The Five Golden Rules I’ve Learned About Millennials
After building a business with them.
You know the story, you hear it all the time: young people are lazy. They have the attention spans of goldfish — they’re disconnected from the ‘real world’.
Probably not the kind of people you’d want in your start-up then? And definitely not the people you’d build a business around.
Except, like most preconceptions, this isn’t true. And I should know: I work with 16- to 24-year-olds daily — my business model depends on them. If they were slack and disengaged, I wouldn’t be counting Barclays and the BBC as clients.
So what do I do? I help businesses engage with digital technology, to boost their output. It’s called ‘digital transformation’, and we’re called Freeformers.
And because young people have grown up in the digital landscape — they’re what we call ‘digital natives’ — we employ them as trainers to work with our clients.
Makes sense, right? Except it’s not that simple.
Here’s another pervading — and damaging — myth about under 24s: every one is a digital expert. Not true. Consuming digital media is different to creating it or understanding how it works. So we train our trainers first. That way we get digital native experts into businesses. And that’s when it gets exciting.
The Five Rules:
Rule 1: Digital natives have the potential to be digital experts
I’ve already touched on this, so I’ll carry on. While most millennials are born digital consumers, they’re not born digital creators. They don’t all know how to code, nor do they necessarilywant to know how to code.
But they’re also unaware of the skills they’ve developed from consuming digital, that they can make good money out of social media, for example. That getting 200 people to a party at short notice is a skill — one that can be turned into something very compelling for brands and marketers.
So while not all young people are digital experts, many have the potential to be experts, be it through working with software, social media or analyzing consumer trends.
Rule 2: Work and play are no different
Most of my friends view their work and home lives as separate. But for the millenials I work with, the lines are blurred. And they’re blurred in a really exciting way.
For them, ‘work’ is part of a whole portfolio of stuff. So while working for me, they’ll dip in and out of other projects — they might organize a filming gig they’ve got on at the weekend, for example. But at 11 o’clock at night, I’ll get a tonne of emails and interaction on communication apps like Slack, because they’ll be working. In other words, nine to five and ‘presenteesism’ doesn’t exist. Work is something they enjoy doing.
Rule 3: Learning doesn’t end with the last exam
My generation (and probably yours too if you’re reading this), suffers from the ‘I’m qualified, I’m finished’ mindset. So long as you’ve done your exams and got a few years under your belt, you’re done. You know it all. And what you don’t know, someone else will cover.
This is totally out of touch with how most young people think. The internet has transformed our appetite for learning and absorbing information — and millennials have a constant hunger for learning as a result.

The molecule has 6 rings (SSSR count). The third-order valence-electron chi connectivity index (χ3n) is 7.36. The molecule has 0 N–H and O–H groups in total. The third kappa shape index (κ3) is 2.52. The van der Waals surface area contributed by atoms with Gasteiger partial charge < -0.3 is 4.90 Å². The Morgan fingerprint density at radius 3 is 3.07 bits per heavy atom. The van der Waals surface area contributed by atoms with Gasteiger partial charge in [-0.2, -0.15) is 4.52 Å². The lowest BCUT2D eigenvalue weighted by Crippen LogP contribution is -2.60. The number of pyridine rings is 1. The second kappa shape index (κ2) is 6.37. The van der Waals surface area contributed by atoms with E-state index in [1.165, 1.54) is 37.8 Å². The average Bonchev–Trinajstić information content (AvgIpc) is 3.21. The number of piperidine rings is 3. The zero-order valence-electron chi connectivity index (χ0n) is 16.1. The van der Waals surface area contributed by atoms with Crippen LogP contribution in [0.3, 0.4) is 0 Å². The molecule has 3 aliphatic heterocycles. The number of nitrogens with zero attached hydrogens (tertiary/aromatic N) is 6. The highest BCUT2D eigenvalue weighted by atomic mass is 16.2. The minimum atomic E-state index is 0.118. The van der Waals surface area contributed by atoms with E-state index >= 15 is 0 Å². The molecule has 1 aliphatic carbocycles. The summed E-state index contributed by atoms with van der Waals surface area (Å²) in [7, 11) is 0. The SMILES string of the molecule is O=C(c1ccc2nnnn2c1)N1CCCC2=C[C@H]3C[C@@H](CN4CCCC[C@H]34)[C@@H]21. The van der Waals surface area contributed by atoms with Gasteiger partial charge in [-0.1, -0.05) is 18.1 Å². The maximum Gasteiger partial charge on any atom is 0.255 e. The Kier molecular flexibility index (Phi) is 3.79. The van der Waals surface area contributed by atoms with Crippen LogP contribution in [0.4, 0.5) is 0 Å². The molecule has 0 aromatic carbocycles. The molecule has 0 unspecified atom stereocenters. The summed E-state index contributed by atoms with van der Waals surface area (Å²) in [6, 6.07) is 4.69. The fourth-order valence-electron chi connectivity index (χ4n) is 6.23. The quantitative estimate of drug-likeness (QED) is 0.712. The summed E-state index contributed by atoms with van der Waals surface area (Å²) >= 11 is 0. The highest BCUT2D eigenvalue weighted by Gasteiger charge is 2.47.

They are flexible, open minded and ambitious. Whether it’s a YouTube tutorial or a language gamification app — our information age means that the learning never stops. Learning is part of their daily routines.
Rule 4: The internet is a way of life
For the young people I work with, the internet is a way of life. It’s not just something in their lives, and that’s an important distinction. It’s about openness and transparency — it’s about sharing thoughts, successes and failures.
It’s about connectivity and collaboration too. They want to be connected 24/7. A hotel without wi-fi? No thanks. And for coders, it’s about collaboration and co-creation — it’s about solving challenges and posting new pieces of code on websites for others to use as badges of honor.
Take a look at YouTube and reddit and you’ll find a wealth of knowledge driven from people’s need to share, comment and build on other people’s ideas.
Rule 5: Millennials are ultra-engaged
How many times have you sat in a meeting, trying to grapple with a concept you’ve never heard before? Wouldn’t it have been better to have googled it there and then, in the meeting, and contributed sooner?
There’s a misconception that young people are constantly on their phones, disengaged. This is both true and untrue. Smartphone use among young people is high, but it doesn’t mean they’re disengaged.
When I hold meetings at Freeformers, it’s not uncommon for a team-member to be on his or her phone googling a piece of info they hadn’t come across before. At the moment, that person is more engaged than anyone else in the room.
>> Did you know that for every businessperson we help, we train a young person too? It’s our one_for1 model.
Emma Cerrone is Managing Director of Freeformers. She co-founded the company to help organisations embrace digital and help young lives at the same time.
Follow Freeformers on Twitter here.
Freeformers helps companies drive digital transformation through programmes that teach relevant and practical skills to anyone from frontline staff all the way up to senior leadership teams.
For every business person we train, we train an unemployed young person for free, to help them get a job and to create a talent pool for business. We call this one_for1.